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Thursday, 12 September, 2002, 12:04 GMT 13:04 UK
Indonesia protesters poisoned
Indonesian protesters get hit by a police water cannon
Some were also hurt by water cannon and rubber bullets

A senior police official in Indonesia has confirmed reports that 30 people demonstrating on Wednesday against the re-election of the governor of Jakarta were poisoned with cyanide.

Many others were injured when the police fired rubber bullets and used water canon to disperse one of the largest demonstrations seen in the capital since the downfall of the former President, Abdurrahman Wahid, more than a year ago.

The head of the forensic laboratory at national police headquarters in Jakarta said cyanide had been found in food that had been handed out to the demonstrators at the height of the protest on Wednesday.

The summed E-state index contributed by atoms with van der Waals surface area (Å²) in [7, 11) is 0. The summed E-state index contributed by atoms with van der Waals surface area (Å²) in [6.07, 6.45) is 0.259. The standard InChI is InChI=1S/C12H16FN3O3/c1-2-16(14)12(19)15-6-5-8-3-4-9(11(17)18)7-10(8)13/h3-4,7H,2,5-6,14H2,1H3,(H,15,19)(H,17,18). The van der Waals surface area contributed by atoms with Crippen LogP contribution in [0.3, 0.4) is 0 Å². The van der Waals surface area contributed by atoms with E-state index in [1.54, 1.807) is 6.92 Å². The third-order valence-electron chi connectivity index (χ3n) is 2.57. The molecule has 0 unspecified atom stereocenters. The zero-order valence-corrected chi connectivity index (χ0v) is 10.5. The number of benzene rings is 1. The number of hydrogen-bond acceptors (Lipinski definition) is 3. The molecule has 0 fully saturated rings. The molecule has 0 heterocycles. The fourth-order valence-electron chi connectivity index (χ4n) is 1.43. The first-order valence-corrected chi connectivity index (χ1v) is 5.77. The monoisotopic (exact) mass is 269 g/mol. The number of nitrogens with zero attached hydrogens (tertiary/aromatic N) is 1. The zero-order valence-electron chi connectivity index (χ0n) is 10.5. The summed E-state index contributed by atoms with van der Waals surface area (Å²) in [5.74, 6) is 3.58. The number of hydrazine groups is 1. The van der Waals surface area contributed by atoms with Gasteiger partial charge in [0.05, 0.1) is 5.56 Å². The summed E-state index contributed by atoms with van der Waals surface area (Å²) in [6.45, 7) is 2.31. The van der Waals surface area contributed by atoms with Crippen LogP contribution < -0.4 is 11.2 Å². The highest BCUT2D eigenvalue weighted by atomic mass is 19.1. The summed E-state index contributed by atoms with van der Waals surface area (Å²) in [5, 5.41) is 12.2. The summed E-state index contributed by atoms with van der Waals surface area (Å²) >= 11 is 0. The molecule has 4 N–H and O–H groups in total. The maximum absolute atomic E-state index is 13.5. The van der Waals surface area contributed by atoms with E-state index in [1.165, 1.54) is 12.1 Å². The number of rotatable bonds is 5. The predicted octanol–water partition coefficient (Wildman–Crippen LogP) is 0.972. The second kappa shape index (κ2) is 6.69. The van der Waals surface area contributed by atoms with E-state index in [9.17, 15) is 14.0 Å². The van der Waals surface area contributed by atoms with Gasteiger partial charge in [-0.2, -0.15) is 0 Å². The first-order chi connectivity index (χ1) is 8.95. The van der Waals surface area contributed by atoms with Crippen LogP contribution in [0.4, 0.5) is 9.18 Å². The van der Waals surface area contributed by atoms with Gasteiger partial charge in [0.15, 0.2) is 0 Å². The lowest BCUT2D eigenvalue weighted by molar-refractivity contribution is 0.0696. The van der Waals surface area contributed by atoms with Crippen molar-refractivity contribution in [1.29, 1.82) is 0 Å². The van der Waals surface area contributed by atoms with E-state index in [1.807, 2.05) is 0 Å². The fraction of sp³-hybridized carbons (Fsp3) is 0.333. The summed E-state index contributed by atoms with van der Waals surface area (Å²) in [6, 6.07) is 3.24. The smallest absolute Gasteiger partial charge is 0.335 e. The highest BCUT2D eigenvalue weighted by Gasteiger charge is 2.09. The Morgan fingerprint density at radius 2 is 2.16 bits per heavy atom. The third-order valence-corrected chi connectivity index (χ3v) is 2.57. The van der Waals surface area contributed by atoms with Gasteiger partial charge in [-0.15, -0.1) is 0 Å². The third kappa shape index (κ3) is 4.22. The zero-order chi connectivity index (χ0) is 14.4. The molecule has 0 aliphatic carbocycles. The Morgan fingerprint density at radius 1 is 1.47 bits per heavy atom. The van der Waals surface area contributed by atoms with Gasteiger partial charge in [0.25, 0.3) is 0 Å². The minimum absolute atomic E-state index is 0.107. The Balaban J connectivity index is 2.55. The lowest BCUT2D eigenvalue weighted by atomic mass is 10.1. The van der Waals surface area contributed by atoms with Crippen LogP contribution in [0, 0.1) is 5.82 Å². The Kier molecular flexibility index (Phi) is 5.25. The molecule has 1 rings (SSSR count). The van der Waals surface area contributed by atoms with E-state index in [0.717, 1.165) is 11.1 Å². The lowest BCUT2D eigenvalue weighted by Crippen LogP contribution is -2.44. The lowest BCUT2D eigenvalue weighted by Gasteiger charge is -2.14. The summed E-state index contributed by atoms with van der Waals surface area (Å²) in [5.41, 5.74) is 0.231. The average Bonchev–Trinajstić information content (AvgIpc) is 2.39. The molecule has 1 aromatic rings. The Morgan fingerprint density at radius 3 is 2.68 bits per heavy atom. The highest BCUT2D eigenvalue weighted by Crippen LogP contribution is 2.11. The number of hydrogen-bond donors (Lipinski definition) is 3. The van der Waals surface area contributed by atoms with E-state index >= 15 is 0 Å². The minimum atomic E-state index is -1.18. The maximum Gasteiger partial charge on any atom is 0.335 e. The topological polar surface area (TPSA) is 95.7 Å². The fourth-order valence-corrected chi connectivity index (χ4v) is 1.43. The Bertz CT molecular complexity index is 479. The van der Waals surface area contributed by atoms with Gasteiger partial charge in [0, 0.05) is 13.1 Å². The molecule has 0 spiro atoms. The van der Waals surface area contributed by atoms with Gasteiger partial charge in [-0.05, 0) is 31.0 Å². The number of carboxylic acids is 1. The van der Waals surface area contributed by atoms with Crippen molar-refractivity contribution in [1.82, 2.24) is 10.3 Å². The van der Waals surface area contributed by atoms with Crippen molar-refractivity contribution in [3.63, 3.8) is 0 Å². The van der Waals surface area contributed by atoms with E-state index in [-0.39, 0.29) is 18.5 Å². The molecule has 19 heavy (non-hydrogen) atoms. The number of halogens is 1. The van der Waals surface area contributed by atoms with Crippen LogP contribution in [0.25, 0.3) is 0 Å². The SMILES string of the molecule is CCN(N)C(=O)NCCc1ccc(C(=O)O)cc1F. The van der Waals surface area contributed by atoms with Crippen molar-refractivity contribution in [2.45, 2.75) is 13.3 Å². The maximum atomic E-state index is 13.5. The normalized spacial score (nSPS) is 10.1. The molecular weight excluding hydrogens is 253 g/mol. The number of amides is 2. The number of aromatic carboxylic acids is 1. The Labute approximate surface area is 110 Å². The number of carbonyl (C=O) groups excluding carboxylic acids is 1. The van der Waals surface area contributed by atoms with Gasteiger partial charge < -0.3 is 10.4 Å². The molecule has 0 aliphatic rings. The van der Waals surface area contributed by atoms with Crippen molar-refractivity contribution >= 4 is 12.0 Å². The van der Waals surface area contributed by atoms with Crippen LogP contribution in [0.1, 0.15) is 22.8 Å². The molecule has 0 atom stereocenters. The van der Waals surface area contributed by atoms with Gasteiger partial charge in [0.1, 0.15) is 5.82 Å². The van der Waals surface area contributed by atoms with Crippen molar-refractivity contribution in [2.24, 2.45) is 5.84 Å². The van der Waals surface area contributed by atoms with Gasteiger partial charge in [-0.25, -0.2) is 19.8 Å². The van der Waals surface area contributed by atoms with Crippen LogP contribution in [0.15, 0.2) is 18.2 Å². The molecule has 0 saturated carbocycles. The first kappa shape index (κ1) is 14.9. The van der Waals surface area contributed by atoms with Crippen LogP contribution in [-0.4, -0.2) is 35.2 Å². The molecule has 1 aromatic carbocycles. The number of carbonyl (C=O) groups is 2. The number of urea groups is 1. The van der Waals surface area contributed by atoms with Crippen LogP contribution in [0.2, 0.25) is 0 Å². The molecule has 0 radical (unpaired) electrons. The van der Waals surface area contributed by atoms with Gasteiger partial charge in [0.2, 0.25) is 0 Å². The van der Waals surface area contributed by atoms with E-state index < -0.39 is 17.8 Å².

Indonesian police confront protesters on Wednesday
The protest was one of Jakarta's largest in the past year

Thirty people were taken to hospital after collapsing and vomiting, but most have now recovered and been discharged.

The police official said it is easy to get hold of cyanide as it is found in rat poison.

A student leader told the BBC an unknown person had brought five large bags of food, which was distributed to those taking part in the demonstration.

He accused supporters of the Jakarta governor of being responsible.

Despite the large demonstration the governor, retired Lieutenant General Sutiyoso, was re-elected for another five-year term by city councillors.

Voting allegations

He is an extremely controversial figure and deeply unpopular with the majority of the population in the capital who had wanted him replaced.

Many were particularly angered by his failure to tackle massive flooding in the city at the beginning of the year which left more than 30 people dead and hundreds of thousands homeless.

There have been allegations that Wednesday's vote in the city council was manipulated, particularly when it was announced that councillors had to hand-write their choice for governor on the ballot papers, making it easier to identify who had voted for which candidate.

The allegations have been denied.

See also:

06 Aug 02 | Asia-Pacific
14 Mar 02 | Business
08 Mar 02 | Country profiles
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